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What is Considered a Commercial Vehicle in Michigan, and What Happens if One Hits Me?

What is Considered a Commercial Vehicle in Michigan, and What Happens if One Hits Me?

When Michigan’s no-fault insurance laws changed in 2020, drivers were permitted to choose coverage with Personal Injury Protection (PIP) limits as low as $50,000 or even completely opting out of coverage depending upon their circumstances. The idea was to help Michiganders reduce their car insurance premiums, which have historically been among the highest in the nation.

Of course, sometimes the best of intentions can result in unanticipated and dangerous consequences. As the Detroit Medical Center (among other hospitals and healthcare providers) noted when the no-fault changes were first enacted, “opting for less than full coverage can result in high out-of-pocket medical costs down the road if you are injured in a car crash.” And tragically, that has already happened to numerous Michigan motorists. It’s one of the reasons we always recommend choosing unlimited PIP benefits whenever you buy a car insurance policy. But, regardless of your own PIP limits, if you’re ever unlucky enough to get in an accident with a commercial vehicle, there is perhaps a silver lining you’ll want to know about.

The “Good News” if You’re Hit by a Commercial Vehicle…

Fortunately, if you’re ever involved in an accident with a commercial vehicle, you’ll have a bit less to worry about than you might otherwise. Despite the changes made to Michigan’s passenger car no-fault insurance rules, commercial vehicles are still required to maintain much higher limits on their liability insurance coverage. In fact, many insurers recommend that commercial vehicle owners carry at least $1 million in liability protection. But regardless of insurance company recommendations, the Federal Motor Carrier Safety Administration (FMCSA) requires at least $300,000 in coverage for small trucks transporting non-hazardous household freight… with significantly higher limits for vehicles carrying various other types of cargo. For example, trucks loaded with hazardous materials must have $5 million in liability insurance; general freight carriers need a minimum of $750,000 in coverage; and fuel tankers (like this one that exploded on I-75 last summer) are required to purchase at least $1 million in liability protection. 

When Is a Vehicle Considered Legally “Commercial?”

So, how can you tell if you’ve been hit by a commercial vehicle? It should usually be fairly obvious when the vehicle that hit your car is owned by a business, but sometimes can be more challenging to determine. If, by chance, the truck has no identifying information on the driver’s door, you may be unsure if it’s being used for commercial purposes. In such a case, one good way to verify is to check out the driver’s license of the person operating the truck when you exchange information following the collision (as we recommend you do anytime you’re involved in an accident scene). If the driver has been issued a CDL (short for Commercial Driver’s License) that suggests you may be dealing with a commercial vehicle. You’ll find the words “Commercial Driver’s License” clearly marked on the front of the license. Beyond that, another tipoff would be signage on the vehicle or its trailer indicating ownership or operation by a business or commercial enterprise.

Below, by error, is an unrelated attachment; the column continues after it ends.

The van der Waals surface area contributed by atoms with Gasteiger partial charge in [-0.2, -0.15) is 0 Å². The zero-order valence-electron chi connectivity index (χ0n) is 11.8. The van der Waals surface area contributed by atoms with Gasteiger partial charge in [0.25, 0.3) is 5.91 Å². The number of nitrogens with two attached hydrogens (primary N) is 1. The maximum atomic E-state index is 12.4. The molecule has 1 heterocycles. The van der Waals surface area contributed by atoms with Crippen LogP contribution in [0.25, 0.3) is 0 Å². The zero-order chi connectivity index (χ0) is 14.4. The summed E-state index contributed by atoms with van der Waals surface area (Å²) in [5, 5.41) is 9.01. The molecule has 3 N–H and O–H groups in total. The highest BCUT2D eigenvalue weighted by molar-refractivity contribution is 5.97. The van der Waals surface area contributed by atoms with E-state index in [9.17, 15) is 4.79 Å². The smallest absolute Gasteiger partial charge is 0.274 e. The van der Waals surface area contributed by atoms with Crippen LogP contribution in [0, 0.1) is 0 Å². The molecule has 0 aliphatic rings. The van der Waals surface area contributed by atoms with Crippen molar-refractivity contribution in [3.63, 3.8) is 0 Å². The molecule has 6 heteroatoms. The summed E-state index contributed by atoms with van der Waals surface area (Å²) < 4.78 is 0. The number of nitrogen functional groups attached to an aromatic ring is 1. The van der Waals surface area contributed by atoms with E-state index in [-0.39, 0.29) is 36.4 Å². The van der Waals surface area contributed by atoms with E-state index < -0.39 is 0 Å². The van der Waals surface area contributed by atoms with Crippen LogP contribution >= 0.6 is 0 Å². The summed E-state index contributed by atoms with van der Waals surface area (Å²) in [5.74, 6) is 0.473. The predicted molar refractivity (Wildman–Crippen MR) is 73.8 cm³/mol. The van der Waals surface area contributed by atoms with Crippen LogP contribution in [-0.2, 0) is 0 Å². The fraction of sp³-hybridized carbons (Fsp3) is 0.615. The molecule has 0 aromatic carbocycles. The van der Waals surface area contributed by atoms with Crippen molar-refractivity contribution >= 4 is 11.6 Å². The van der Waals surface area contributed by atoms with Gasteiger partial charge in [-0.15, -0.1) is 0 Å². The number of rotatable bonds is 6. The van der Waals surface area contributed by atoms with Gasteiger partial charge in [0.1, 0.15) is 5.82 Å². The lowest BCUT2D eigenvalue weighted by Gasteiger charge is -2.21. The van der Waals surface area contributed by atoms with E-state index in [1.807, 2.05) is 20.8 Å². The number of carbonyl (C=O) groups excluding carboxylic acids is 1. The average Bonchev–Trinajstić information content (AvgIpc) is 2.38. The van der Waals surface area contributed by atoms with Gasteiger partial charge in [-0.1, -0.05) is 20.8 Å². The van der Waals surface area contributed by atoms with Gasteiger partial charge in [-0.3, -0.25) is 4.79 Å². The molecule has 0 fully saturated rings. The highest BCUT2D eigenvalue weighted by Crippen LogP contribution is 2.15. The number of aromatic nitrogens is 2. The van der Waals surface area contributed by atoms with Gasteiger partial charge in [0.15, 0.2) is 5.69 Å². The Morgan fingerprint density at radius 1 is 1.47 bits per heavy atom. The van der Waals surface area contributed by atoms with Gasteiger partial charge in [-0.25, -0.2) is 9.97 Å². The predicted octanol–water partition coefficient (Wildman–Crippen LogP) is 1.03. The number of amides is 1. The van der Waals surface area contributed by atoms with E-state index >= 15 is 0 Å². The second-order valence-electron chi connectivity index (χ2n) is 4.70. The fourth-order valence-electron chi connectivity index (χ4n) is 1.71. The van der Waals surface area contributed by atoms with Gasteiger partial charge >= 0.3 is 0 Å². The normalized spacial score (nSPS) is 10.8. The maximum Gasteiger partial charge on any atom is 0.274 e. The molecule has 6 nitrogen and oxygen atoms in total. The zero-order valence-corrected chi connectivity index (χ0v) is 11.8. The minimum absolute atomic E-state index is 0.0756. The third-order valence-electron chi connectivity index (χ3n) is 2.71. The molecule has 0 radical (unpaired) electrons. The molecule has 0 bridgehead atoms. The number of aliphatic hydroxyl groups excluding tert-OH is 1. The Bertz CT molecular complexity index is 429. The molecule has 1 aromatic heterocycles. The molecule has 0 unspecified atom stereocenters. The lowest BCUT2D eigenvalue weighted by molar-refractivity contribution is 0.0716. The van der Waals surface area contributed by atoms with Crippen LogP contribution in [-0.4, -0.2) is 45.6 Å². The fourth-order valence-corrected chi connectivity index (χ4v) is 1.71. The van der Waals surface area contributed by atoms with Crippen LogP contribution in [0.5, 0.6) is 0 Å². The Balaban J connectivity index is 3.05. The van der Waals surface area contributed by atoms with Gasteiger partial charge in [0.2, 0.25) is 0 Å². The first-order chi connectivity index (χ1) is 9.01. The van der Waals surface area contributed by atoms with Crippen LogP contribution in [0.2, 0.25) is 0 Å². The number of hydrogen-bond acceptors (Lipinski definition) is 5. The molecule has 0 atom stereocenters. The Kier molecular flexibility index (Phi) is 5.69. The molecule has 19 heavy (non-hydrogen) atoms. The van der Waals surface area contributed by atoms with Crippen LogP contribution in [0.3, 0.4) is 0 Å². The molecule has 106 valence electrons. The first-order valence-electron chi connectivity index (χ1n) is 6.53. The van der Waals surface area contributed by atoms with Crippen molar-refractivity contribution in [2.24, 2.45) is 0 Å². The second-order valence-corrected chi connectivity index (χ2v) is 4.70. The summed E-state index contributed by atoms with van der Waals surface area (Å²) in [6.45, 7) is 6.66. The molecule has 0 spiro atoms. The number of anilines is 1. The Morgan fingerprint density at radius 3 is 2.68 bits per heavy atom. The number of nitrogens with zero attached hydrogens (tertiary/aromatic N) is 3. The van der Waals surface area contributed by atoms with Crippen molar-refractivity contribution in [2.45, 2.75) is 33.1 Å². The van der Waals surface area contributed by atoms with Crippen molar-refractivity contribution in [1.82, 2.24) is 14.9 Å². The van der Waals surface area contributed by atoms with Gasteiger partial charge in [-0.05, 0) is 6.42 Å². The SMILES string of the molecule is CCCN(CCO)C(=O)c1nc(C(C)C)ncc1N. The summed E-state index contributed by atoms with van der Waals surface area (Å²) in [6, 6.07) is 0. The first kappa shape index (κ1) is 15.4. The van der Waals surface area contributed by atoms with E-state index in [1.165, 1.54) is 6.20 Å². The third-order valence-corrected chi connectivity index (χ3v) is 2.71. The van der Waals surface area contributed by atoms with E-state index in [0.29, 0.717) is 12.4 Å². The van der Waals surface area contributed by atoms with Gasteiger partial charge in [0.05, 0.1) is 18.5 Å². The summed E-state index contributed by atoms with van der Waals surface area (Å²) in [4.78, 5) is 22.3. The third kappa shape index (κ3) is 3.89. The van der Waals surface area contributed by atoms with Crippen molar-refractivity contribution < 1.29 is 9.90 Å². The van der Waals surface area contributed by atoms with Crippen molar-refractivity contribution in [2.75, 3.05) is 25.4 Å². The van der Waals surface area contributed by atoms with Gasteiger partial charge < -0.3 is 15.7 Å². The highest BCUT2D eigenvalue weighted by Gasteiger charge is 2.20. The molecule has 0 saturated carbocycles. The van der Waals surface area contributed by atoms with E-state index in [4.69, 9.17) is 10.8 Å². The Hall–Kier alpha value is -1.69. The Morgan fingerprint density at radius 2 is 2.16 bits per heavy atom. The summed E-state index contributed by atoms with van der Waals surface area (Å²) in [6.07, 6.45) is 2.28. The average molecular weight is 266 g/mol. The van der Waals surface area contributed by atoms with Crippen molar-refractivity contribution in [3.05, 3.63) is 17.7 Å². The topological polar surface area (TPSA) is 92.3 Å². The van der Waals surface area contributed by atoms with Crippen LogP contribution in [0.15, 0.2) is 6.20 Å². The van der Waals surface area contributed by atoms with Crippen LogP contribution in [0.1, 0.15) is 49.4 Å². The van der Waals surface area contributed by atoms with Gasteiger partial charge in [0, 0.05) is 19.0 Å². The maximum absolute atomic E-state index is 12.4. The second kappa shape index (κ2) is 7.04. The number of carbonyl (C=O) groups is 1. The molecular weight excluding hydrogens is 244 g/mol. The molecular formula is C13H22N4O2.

Another indicator is if the vehicle has a Michigan Commercial License Plate, which you’ll find on many smaller commercial vehicles such as taxicabs, company-owned pickup trucks, work vans, and ambulances among others. A more complicated (but still accurate) way to tell if a vehicle qualifies as commercial is by checking its Gross Vehicle Weight Rating (GVWR) which is, “the recommended maximum total weight of the vehicle and load as designated by the vehicle manufacturer.” A label indicating the GVWR is typically located on the driver’s side door edge of the tractor (if it’s a semi) and on the front, left side of the trailer it’s pulling. Under Michigan law, a truck is automatically considered a commercial vehicle if its GVWR exceeds 26,000 pounds. There is an exemption for recreational vehicles, but as long as the vehicle is large and not an RV there is a pretty good chance it is a commercial vehicle.

Unexpected Vehicles Can Still Qualify as “Commercial”

It’s usually easy to tell if a truck or semi qualifies as commercial. But according to the Michigan Center for Truck Safety, even smaller vehicles like cars, vans, or pickup trucks can be legally designated as “commercial” if they possess certain characteristics. For instance, a pickup truck used to tow a trailer carrying work products, tools, supplies, professional landscaping equipment, or any hazardous material (such as fuel, paint, fertilizer, solvents) may automatically be considered a commercial vehicle in some circumstances.  Finally, many vehicles loaded with materials requiring a hazardous materials placard to warn other drivers that they’re loaded with corrosive, explosive, flammable, radioactive, toxic, or otherwise dangerous substances, are legally designated as commercial.

At this point, it’s important to repeat that being in an accident with any type of vehicle – whether it’s a compact passenger car or a monstrous commercial tractor-trailer – can be traumatic. The bottom line, though, is that whenever you’ve been in a motor vehicle accident, we can help you and will work to get you the most compensation possible. Call us at 855-MIKE-WINS (855-645-3946) or use this form to get in touch. We’re available to help you anytime — day or night!